The role of the read through variant of acetylcholinesterase in anxiogenic effects of predator stress in mice

Head, David Martin (2008) The role of the read through variant of acetylcholinesterase in anxiogenic effects of predator stress in mice. Masters thesis, Memorial University of Newfoundland.

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Abstract

The goal of this study was to examine the role of the read-through variant of acetylcholinesterase (AChE-R) in the changes in affective behaviour using the predator stress model of PTSD. This read through variant has been shown to exist at higher levels in the brain following stress (Pick, Flores-Flores, & Soreq, 2004, Meshorer et al., 2002). -- The role of acetylcholinesterase in predator stress was examined in mice using a novel drug EN 101, a systematically administered central acting antisense mRNA for AChE-R. Research by Pollak at el. (2005) demonstrated that cholinergic enhancement using EN 101 produces central and peripheral anti-inflammatory effects. EN101 acts to disrupt the stress precipitated induction of the transcription of the read-through variant of AChE by selectively targeting the mRNA sequence for AChE-R. It is AChE-R in limbic cholinergic circuitry that contributes to anxiogenic effects of traumatic stress (Talma et al., 2003). We administered multiple injections of the drug to the same animals at specific time points prior to and after a predator stress exposure in male C57 mice. This was done to ascertain whether the specific action of EN 101 on AChE-R expression had any effect on stress induced lasting changes in multiple tests of murine affective behaviour. -- Predator stress caused a significant increase in startle amplitude, which EN 101 blocked. This effect was specific to EN 101, as the control inverse drug INVEN101 was without effect on stress effects on startle amplitude. INVEN101 is the inverse of the EN 101 drug consisting of the same mRNA base pairs only in a different order than EN 101. This evidence suggests that EN101 is acting to lower the levels of the read-through variant of acetylcholinesterase in brain regions responsible for startle amplitude (hyperarousal) in rodents. Neither drug affected the impact of predator stress on behaviour in the plus maze, and both drugs partially reduced stress suppression of time active in the hole board. In the light dark box test INVEN101 appeared to exhibit a weak effect partially inhibiting the effects of predator stress on light dark box behaviour. This behavioural change would require replication in order to accept. Together the data reinforce the supposition that multiple neural systems are responsible for the different changes in behaviour produced by predator stress. -- This study provides evidence for a role of AChE-R in specific changes in anxiety-like behaviour following stress. Further research is necessary to pinpoint the exact time window for administration of the drug in order to prevent or inhibit changes in affective behaviour following predator stress. Work is also needed to determine whether other systemic effects of the drug might occur.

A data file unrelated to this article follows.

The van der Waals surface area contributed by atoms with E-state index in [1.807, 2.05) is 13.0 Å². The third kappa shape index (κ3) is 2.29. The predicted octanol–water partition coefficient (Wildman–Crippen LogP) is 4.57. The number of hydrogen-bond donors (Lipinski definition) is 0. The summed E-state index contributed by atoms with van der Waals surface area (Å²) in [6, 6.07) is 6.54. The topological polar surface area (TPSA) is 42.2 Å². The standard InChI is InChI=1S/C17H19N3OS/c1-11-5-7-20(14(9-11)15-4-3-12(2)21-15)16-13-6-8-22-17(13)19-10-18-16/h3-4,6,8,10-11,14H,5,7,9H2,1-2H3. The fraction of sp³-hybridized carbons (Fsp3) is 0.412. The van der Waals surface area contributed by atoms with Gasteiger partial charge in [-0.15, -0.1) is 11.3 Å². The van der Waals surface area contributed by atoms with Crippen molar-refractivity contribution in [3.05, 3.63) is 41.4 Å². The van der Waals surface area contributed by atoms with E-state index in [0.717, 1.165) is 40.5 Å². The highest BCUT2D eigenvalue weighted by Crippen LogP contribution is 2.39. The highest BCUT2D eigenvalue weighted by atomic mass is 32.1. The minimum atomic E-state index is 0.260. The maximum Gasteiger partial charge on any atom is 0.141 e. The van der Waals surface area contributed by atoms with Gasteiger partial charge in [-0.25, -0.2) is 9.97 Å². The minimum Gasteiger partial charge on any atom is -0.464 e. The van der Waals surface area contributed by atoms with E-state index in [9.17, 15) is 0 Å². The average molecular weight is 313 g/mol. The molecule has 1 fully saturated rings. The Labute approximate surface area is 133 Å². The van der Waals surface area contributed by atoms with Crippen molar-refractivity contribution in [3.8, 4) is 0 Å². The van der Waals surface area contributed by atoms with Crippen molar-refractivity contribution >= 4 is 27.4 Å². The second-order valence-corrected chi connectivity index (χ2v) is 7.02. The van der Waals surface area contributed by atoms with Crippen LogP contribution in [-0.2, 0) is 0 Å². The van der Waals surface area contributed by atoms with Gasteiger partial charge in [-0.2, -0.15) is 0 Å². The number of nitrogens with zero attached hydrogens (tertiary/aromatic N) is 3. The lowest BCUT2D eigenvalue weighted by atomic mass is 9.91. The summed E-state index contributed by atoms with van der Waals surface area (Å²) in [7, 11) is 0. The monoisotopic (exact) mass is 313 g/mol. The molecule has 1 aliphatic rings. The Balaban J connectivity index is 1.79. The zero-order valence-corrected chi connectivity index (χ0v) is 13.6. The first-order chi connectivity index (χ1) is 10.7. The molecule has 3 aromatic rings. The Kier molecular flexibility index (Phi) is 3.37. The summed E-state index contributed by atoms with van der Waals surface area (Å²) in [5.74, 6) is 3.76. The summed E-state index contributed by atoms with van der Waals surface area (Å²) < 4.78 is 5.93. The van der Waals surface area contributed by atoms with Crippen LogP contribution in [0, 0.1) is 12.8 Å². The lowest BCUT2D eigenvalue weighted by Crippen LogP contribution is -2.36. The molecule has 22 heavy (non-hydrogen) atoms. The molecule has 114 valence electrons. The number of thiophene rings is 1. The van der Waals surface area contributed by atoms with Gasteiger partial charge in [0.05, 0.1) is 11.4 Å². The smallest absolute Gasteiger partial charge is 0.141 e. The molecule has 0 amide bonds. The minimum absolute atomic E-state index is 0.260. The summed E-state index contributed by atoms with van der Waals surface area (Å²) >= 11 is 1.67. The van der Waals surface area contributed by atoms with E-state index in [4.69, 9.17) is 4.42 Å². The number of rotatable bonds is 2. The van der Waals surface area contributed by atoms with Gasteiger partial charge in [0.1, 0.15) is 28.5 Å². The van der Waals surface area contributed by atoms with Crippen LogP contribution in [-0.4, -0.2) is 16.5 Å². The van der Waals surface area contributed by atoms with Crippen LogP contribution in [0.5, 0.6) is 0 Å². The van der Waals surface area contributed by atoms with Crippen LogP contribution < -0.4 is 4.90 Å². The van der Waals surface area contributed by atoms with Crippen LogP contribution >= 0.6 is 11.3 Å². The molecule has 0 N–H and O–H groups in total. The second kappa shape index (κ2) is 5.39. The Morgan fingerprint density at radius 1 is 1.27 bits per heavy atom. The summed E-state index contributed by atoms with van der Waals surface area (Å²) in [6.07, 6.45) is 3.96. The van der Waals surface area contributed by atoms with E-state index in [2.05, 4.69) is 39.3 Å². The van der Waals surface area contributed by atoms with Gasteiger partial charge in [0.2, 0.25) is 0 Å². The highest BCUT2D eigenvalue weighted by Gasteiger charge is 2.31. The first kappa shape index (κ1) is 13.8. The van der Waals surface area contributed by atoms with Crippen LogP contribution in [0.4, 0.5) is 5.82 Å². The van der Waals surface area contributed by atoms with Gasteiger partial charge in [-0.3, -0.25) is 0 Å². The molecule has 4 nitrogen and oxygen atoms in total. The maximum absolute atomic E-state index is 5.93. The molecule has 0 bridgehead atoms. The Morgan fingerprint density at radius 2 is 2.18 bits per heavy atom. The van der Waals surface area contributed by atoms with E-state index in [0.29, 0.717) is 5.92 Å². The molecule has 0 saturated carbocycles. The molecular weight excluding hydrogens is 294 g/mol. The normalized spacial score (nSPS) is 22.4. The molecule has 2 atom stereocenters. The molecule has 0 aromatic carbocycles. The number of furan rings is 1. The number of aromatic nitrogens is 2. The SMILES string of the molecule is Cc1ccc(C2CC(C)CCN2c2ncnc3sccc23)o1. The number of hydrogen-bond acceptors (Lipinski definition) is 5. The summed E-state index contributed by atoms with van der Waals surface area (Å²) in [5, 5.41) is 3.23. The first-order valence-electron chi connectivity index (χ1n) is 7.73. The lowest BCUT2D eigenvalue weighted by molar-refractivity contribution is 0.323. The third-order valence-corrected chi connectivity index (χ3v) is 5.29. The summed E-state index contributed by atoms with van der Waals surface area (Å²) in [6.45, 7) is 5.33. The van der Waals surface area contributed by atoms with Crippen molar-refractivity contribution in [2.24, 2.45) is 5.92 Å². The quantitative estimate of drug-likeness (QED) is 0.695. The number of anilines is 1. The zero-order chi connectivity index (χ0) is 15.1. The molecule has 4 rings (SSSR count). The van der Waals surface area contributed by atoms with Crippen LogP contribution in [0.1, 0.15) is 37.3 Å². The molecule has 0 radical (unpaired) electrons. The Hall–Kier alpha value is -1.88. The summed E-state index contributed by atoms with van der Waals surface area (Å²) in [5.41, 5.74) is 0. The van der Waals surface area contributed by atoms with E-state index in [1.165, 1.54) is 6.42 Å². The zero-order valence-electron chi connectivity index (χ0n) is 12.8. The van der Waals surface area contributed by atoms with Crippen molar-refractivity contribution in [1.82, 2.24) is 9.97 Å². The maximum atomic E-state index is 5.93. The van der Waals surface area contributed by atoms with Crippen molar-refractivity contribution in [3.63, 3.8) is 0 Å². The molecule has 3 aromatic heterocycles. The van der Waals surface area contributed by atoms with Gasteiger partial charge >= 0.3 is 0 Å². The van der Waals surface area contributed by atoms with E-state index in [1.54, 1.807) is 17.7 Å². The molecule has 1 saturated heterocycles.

Item Type: Thesis (Masters)
URI: http://research.library.mun.ca/id/eprint/9395
Item ID: 9395
Additional Information: Includes bibliographical references (leaves 39-52).
Department(s): Humanities and Social Sciences, Faculty of > Psychology
Science, Faculty of > Psychology
Date: 2008
Date Type: Submission
Library of Congress Subject Heading: Acetylcholinesterase--Physiological effect; Predatory animals--Effect of stress on

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